There is also an intersection with the psychology field, as the role of attitudes and perceptions in shaping behaviour and behavioural change have moved to the forefront (Garling and Golledge 1989). Here, surveys have been adapted to collect information on respondents' subjective assessments of the environment and their attitudes. These constructs have been tested in statistical models along with and in lieu of and along with objective built

environment measures (Adamowicz et al. 1997; Kitamura et al. 1997). These instruments of perceptions tend to be captured with Likert scales measuring the degree of agreement or disagreement with a series of statements and they tend to be used alone or aggregated into an index. In some cases, surveys have focused on satisfaction with livability and how it relates to objective elements of the built environment (Namazi-Rad et al. 2012).

As the field of transport and land use has matured, a new breadth and depth of research questions arise. At the same time, the ability to collect information to inform this research agenda is challenged by these new research questions, technologies available and the changing nature of our built environment. Yet despite the access to improved data, the methods and research designs have not changed very much to respond to these new opportunities. Theories of behaviour and the built environment have expanded to incorporate new fields, but a comprehensive unified theory or set of theories to explain behaviour in the built environment is yet to emerge. Measures of the built environment are often not constructed and tested with an obvious understanding of how they influence travel decisions and how they are perceived and interpreted by the traveller. A clearer theoretical grounding about how the built environment impacts travel decisions is needed (Singleton 2013). Improved data and methods can help to support the development of these theories and their verification.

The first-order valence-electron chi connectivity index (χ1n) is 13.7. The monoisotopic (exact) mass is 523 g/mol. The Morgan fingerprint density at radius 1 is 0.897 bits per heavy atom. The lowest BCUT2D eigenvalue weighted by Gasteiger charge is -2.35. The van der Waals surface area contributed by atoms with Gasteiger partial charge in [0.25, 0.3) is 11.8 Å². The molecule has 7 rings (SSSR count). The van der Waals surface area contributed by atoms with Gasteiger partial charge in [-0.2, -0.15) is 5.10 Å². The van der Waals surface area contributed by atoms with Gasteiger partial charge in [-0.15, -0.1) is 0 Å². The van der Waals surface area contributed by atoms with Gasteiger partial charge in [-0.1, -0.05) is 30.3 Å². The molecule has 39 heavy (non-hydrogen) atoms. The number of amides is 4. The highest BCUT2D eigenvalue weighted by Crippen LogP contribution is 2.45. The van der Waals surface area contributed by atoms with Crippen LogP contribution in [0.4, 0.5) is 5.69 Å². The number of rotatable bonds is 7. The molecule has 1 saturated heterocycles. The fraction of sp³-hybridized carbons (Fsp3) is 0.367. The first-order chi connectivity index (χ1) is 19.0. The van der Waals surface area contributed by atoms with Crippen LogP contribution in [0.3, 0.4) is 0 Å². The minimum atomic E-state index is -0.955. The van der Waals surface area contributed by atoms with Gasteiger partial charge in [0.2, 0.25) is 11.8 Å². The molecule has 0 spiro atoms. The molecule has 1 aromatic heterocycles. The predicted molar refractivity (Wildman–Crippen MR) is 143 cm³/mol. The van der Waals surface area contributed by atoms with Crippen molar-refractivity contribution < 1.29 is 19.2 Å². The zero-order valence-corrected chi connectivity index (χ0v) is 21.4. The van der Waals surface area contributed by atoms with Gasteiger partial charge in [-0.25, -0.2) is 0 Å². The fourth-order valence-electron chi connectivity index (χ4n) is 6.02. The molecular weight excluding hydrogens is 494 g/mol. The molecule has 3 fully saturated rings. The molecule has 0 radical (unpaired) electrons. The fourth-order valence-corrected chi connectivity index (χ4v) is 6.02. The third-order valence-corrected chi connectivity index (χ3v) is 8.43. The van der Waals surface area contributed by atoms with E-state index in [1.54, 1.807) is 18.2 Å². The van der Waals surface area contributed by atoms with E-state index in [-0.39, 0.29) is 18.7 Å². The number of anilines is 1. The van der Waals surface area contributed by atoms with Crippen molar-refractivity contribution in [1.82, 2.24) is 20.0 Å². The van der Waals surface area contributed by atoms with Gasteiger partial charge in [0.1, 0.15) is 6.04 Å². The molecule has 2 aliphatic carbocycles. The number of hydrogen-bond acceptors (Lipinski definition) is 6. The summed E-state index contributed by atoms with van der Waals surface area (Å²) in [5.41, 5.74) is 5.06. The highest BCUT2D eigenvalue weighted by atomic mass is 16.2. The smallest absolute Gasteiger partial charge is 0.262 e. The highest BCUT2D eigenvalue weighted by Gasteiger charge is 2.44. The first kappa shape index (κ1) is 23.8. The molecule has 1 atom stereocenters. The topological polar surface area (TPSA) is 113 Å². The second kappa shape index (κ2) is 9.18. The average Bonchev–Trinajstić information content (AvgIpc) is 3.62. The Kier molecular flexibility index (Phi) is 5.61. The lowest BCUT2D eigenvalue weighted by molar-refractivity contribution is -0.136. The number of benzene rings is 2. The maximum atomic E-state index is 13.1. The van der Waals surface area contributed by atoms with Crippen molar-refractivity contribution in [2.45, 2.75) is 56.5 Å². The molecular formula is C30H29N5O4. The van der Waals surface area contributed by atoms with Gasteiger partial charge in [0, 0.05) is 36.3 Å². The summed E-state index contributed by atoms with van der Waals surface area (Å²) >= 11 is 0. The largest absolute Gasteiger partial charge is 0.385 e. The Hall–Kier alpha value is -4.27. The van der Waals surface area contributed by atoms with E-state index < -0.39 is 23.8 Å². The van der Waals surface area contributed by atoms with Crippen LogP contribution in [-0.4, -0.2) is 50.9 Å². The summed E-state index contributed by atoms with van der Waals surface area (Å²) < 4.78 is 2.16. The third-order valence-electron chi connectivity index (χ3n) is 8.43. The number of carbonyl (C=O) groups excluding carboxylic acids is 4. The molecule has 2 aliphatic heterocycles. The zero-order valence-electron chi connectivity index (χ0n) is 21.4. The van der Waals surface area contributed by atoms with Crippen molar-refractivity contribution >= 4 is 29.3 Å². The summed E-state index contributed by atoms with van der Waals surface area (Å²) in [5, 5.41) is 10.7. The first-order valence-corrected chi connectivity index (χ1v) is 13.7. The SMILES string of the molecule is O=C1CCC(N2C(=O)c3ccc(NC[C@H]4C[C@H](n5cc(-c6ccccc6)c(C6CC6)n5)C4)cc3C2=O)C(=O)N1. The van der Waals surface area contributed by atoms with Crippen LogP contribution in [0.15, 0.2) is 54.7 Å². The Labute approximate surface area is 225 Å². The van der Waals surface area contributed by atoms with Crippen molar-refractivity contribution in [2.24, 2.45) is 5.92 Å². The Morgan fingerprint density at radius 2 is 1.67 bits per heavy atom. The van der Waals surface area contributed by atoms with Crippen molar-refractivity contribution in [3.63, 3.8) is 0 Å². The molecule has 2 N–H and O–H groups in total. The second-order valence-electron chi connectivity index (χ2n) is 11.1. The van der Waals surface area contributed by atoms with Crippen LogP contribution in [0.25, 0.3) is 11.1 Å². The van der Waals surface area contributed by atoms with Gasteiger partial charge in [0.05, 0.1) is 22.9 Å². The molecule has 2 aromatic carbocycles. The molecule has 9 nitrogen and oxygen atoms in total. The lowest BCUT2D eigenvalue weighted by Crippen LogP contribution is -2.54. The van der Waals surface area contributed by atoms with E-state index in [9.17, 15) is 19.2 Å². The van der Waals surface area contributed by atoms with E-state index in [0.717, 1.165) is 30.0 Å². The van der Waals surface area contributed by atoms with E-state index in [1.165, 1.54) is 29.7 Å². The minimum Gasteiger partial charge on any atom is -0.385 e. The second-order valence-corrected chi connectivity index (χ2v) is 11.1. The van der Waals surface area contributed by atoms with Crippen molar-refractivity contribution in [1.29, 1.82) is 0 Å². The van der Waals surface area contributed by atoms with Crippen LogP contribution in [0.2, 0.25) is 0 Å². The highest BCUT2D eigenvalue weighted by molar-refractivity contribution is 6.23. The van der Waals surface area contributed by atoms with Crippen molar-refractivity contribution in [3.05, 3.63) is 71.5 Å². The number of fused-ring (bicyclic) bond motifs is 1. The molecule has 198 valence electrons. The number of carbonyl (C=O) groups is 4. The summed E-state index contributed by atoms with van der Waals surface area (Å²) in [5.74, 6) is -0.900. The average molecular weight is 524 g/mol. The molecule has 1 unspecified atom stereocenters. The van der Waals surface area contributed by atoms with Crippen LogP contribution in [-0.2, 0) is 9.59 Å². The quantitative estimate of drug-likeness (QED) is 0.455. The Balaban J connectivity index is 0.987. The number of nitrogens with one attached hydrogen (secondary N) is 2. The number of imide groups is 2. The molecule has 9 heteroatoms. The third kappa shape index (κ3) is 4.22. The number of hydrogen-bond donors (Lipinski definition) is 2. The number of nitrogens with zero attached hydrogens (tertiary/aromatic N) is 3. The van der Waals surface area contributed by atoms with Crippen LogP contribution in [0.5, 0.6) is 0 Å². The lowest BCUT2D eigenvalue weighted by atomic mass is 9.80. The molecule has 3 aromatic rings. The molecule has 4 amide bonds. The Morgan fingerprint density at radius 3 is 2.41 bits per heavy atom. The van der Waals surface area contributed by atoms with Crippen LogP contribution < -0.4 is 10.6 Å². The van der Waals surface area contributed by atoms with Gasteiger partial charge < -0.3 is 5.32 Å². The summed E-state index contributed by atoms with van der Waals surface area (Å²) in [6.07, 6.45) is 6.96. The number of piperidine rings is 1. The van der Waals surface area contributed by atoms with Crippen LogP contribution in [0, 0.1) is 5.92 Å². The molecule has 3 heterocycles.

Related to the appropriate measures of built environment measures are questions about how individuals process and perceive the environment and how they should be characterized in behavioural studies and models (Perez et al. 2014; Stimson and Marans 2011). The built environment has been represented in empirical analysis as discrete, disaggregate variables representing individual elements and as composite measures of the environment, such as indices or factors (e.g. Galster et al. 2001; Walk Score). The former offers insight for planners and designers seeking to create specific built environment policies, such as residential densities or mixed use developments. But these may not adequately capture the ways that individuals perceive and react to their environments. Additionally, they are often correlated with one another making inclusion in statistical models problematic. With the latter, these correlation issues are partially resolved but the appropriate ways to represent the environment remain unsettled.